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Annual Events in Japan

September: Otsukimi

Otsukimi means enjoying the view of the moon. However, it also refers to the night of August 15th (Jugoya) on the old Japanese calendar. The Jugoya moon is called the harvest moon and has long been known as a good time for admiring the moon. On this night, an altar is set up in a place where the moon is visible and offerings of dumplings, pampas grass, and potatoes are made. The custom of viewing the harvest moon came to the nobility of Japan from China during the Heian period and also spread to samurai and townspeople. Farmers knew the farming seasons through the waxing and waning of the moon. They were able to work in the fields until late at night thanks to the moonlight. The custom of Otsukimi took root out of gratitude to the moon. As a result, crops harvested during this period came to be associated with Imomeigetsu (the potato harvest festival) as well.

Otsukimi on the night of the 13th day of the lunar month

When we think of Otsukimi, Jugoya usually comes to mind. However, the moon on the 13th day of the 9th month of the old lunar calendar (Jusanya) is thought to be quite beautiful as well. The custom of viewing the moon on this day remains in many areas to this day. The practice of only viewing either Jugoya or Jusanya is called 'katatsukimi' and is to be avoided. Viewing both moons has long been considered auspicious. This did not begin in China but rather is an original Japanese custom. Jusanya is also known as 'Kurimeigetsu' or 'Mamemeigetsu' as Japanese chestnuts or green soybean are often given as offerings.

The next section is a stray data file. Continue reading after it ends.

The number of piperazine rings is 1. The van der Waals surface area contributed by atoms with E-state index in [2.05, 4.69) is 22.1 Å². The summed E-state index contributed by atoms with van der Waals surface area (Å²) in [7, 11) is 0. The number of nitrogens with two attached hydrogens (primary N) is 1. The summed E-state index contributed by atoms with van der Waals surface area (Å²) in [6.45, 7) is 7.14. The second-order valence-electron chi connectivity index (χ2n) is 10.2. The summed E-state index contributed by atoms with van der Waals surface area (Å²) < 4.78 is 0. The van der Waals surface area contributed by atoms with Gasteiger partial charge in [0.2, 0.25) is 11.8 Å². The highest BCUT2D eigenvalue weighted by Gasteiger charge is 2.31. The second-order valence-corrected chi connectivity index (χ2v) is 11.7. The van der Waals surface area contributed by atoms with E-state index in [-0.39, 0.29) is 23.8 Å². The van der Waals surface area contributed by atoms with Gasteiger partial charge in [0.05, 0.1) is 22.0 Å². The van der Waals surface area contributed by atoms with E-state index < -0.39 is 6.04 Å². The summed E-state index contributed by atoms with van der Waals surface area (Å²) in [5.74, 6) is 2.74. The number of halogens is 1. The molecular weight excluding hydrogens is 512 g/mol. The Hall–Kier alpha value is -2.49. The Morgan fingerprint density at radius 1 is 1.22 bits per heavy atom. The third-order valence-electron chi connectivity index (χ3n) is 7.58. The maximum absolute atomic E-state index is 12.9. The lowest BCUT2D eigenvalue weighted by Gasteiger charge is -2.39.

Why is the date for Otsukimi different each year?

Because Otsukimi is held according to the old Japanese calendar. Since the dates of the old Japanese calendar are decided according to the waxing and waning of the moon, the new moon becomes the first day of the month. The current western calendar uses a different system, so the date of the harvest moon differs each year. Also, the harvest moon isn't always a full moon.

The Legend of the Rabbit on the Moon

In Japan, people say that a rabbit lives on the moon and pounds rice cakes, but this was originally a myth from India. In every part of the world, there are myths and legends associated with the moon. In Japan, it's said that the dark parts of the surface of the moon resemble a rabbit pounding rice cakes. However, people of other nationalities or ethnic groups have a different way of looking at this pattern. For example, in Europe, it's the profile of a woman's face. In China, it's a crab or an alligator.
This year, 2011, Jugoya is on September 12nd, and Jusanya is on October 9th.
Enjoy gazing at the beautiful autumn moon while eating dumplings and singing.
"The Rabbit Song"
Rabbit, rabbit, what are looking at?
Hop, look at the Jugoya harvest moon, hop